A section of the Grand Crus of Barolo map with the full version at http://www.jdemeven.cz/wine/Barolo_map.pdf

For centuries wine collectors and lovers have poured over maps of the top vineyard sites in Burgundy.

Names like Chambertin, Clos St Jacques, Les Amoureuses, La Tâche, Les Suchots, Les St Georges, Les Perrières, Charmes, Genevrières and Montrachet are practically tattooed on the hearts of wine geeks everywhere.

But as the prices of those wines reach several hundred and even $1000+ a bottle, it’s becoming more worthwhile to look outside of Burgundy for complex, terroir-driven wines.

One such area that is ripe for geeky exploration is Barolo and its sister region of Barbaresco.

Like Pinot noir, Nebbiolo does a fantastic job of conveying the story of where it came from–the soils, the micro-climate and the character of each vintage. Just like in Burgundy, a Barolo made in one cru could taste dramatically different than a Barolo made from vines that are just a stone’s throw away–even by the same producer and tended to in the exact same manner.

It’s clear that the next horizon for wine geekdom is going to be pouring over maps of the top vineyard sites in Piedmont and tattooing names like Rocche dell’Annunziata, Cannubi, Brunate, Vigna Rionda and others on our hearts. While prices of these wines are steadily starting to rise, good bottles showing amazing complexity and character can still be found for a fraction of the price of top Burgundy Grand and Premier Crus.

Really gorgeous Rocche dell’Annunziata from Mauro Veglio. This wine has the stuffing to last 20+ years.

That is one of the reasons why I was very excited to stumble upon this excellent map produced by a Czech blogger that highlights many of the top crus in Barolo. It’s well worth checking out and bookmarking.

The map offers a great description of the main soil types in Barolo–Tortonian and Helvetian–and the type of wines they tend to produce as well as general commune characteristics and the top crus from each.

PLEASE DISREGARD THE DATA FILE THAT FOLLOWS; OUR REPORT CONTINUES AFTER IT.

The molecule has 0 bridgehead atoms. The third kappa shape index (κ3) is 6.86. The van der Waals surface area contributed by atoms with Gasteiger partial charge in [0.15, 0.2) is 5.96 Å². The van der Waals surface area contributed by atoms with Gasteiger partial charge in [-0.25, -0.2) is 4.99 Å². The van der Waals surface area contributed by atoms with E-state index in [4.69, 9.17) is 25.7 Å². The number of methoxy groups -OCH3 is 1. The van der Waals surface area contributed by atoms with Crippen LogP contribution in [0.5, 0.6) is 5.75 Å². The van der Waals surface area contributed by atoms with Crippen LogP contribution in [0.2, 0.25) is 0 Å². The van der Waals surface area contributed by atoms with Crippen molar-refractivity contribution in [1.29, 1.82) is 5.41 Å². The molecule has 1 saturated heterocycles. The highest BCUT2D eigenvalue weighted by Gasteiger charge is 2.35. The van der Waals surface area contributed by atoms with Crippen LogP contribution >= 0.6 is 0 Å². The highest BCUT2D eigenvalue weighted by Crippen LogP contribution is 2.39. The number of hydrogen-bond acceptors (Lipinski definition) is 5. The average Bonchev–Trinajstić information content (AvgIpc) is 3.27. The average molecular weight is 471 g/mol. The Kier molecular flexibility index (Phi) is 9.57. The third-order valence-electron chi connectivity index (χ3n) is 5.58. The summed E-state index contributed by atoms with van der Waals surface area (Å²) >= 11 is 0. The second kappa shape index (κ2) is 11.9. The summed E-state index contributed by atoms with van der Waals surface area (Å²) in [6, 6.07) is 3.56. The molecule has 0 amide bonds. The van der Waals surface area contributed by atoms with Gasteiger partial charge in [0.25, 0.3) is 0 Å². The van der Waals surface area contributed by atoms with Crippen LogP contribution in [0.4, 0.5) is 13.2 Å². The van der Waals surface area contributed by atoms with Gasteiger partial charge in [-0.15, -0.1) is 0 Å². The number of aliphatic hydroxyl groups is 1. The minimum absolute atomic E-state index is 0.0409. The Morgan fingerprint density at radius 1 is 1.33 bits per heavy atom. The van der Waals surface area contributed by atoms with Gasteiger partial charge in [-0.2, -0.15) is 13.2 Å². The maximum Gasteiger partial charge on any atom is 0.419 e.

A Few of My Favorite Barolo Crus

Last June I got an opportunity to visit Piedmont and fell in love with several wines from some of these top vineyards.

Only two producers work with the fruit of the Marenca cru in Serralunga d’Alba–Luigi Pira and Gaja for their Sperss Barolo.


Arborina (La Morra)
Gattera (La Morra)
Rocche dell’Annunziata (La Morra)
Sarmassa (Barolo)
Romirasco (Monforte d’Alba)
Margheria (Serralunga d’Alba)
Vigna Rionda (Serralunga d’Alba)
Marenca (Serralunga d’Alba)
Villero (Castiglione Falletto)

Other Great Resources For Geeking Out About Barolo and Barbaresco

Antonio Galloni’s Vinous site has some beautiful and very well put together interactive maps of Barolo and Barbaresco that are available to subscribers. These maps not only show the topography difference but also includes a quality ranking of Exceptional, Outstanding and Noteworthy. When you click on each vineyard the map give you a description for the style of the wines from the cru, key producer and reference bottles as well as links to educational videos that go into greater details about the terroir and wines.

Many of these write-ups are done by my Vino-Crush Ian D’Agata who is writing an upcoming book about Barolo and Barbaresco.

Barolo and Barbaresco: The King and Queen of Italian Wine by Kerin O’Keefe.

This goes a little more into history and the general culture of the region but also name drops important producers and vineyards.

Barolo and Barbaresco (Guides to Wines and Top Vineyards) by Benjamin Lewin.

Written by a Master of Wine, this is a fantastic (and super cheap) resource for anyone planning to visit the area because Lewin highlights the producers that have tasting appointments available.

Barolo MGA Vol. I & II and Barbaresco MGA by Alessandro Masnaghetti.

Masnaghetti’s books are written in both English and Italian.

These are really pricey (especially when you add international shipping) but they are, by far, the benchmark standard reference for intimately learning the cru vineyards of Barolo and Barbaresco. Beautifully illustrated with great detail, I picked up my copies while I was in Piedmont (at 40 euros apiece) and saved a little bit of money but they are well worth the publisher’s price and getting them shipped.

A Wine Atlas of the Langhe: The Great Barolo and Barbaresco Vineyards by Victtorio Mangnelli.

A little bit outdated (2003) but at around $53 it is cheaper than buying all of Masnaghetti’s volumes and is still a useful resource with detailed maps and producer listings.

Subscribe to Spitbucket

New posts sent to your email!